Considering 59% of Brits say they want to power their homes with electricity from renewable energy sources, perhaps it’s not such a bad move after all. EL
P&G grooming sales down following #MeToo ad backlash
Earlier this year Gillette hit the headlines with its divisive campaign, ‘The best men can be’, which showed a compilation of men doing things often associated with toxic masculinity and examples of how men can take action to create meaningful change.
With references to bullying and the #MeToo movement, the ad split opinion and consumer perceptions of the brand took a hit.
It doesn’t seem to have done any favours for parent company Procter & Gamble’s grooming sales either, which were down 1% in its third quarter results, released this week.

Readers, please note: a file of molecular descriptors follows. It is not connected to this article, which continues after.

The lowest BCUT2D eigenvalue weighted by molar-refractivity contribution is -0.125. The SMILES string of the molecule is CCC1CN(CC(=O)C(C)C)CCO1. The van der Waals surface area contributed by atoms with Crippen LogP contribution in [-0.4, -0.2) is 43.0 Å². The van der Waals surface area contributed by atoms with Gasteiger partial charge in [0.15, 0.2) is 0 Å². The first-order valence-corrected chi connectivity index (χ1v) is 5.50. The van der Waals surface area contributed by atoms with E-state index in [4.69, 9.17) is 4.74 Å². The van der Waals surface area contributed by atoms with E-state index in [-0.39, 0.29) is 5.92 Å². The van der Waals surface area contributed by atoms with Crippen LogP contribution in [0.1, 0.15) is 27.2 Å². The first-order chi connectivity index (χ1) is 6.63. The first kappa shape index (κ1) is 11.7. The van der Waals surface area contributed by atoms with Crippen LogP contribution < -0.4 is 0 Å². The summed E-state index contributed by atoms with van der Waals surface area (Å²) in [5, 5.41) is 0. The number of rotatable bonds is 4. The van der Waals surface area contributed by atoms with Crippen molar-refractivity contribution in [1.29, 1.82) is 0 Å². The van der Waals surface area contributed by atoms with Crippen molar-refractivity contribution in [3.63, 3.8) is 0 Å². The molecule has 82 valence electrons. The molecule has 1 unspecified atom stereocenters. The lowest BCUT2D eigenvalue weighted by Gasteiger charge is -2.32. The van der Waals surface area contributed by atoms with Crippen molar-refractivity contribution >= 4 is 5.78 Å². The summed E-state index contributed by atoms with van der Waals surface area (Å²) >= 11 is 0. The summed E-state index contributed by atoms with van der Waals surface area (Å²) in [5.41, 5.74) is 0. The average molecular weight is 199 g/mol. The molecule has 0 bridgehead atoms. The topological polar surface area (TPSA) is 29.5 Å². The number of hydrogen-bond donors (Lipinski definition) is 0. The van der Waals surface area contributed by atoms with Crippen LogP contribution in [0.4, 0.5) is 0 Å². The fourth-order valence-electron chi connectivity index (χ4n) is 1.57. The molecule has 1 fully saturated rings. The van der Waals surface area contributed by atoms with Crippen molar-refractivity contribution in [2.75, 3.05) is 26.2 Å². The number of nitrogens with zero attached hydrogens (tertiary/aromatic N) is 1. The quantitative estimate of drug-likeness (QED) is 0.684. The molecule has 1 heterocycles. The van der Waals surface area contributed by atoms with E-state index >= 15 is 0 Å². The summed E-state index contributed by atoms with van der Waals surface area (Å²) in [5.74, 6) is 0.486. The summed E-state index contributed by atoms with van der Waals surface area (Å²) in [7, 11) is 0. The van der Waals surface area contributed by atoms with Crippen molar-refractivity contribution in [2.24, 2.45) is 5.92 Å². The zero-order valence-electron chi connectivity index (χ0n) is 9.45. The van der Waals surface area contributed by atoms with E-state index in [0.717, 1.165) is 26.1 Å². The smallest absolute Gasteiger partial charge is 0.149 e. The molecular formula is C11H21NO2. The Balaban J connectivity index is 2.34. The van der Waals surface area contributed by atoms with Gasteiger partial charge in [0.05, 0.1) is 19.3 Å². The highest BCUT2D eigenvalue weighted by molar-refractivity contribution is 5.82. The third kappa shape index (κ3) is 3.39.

However, in spite of the category’s continued poor performance and increased competition in the wider grooming market, P&G still sees opportunities to invest and grow, and P&G said while it isn’t where it wants to be in terms of growth, the results are “not a disaster by any means”.
Perhaps not a disaster, no. But taking into account ongoing sales declines and a knock to consumer perceptions of the Gillette brand, things could definitely be better.
In a competitive grooming market, it looks like P&G is testing the water for new revenue streams – in particular with its new product for sensitive skin, Skinguard, which it believes can bring men back into the category who have stopped shaving due to irritation.
“Where we find smart opportunities to invest, we are going to invest,” P&G’s CFO Jon Moeller said on its investor call. “We really believe in these categories where performance drives brand choice we need to be superior and we are very determined to deliver that.
“That doesn’t mean we’re going to do super things, we are very focused on return. But we know superiority delivers return in categories.”
In the case of Gillette, it might be smart for P&G to leave its days of ‘social purpose’ behind. EH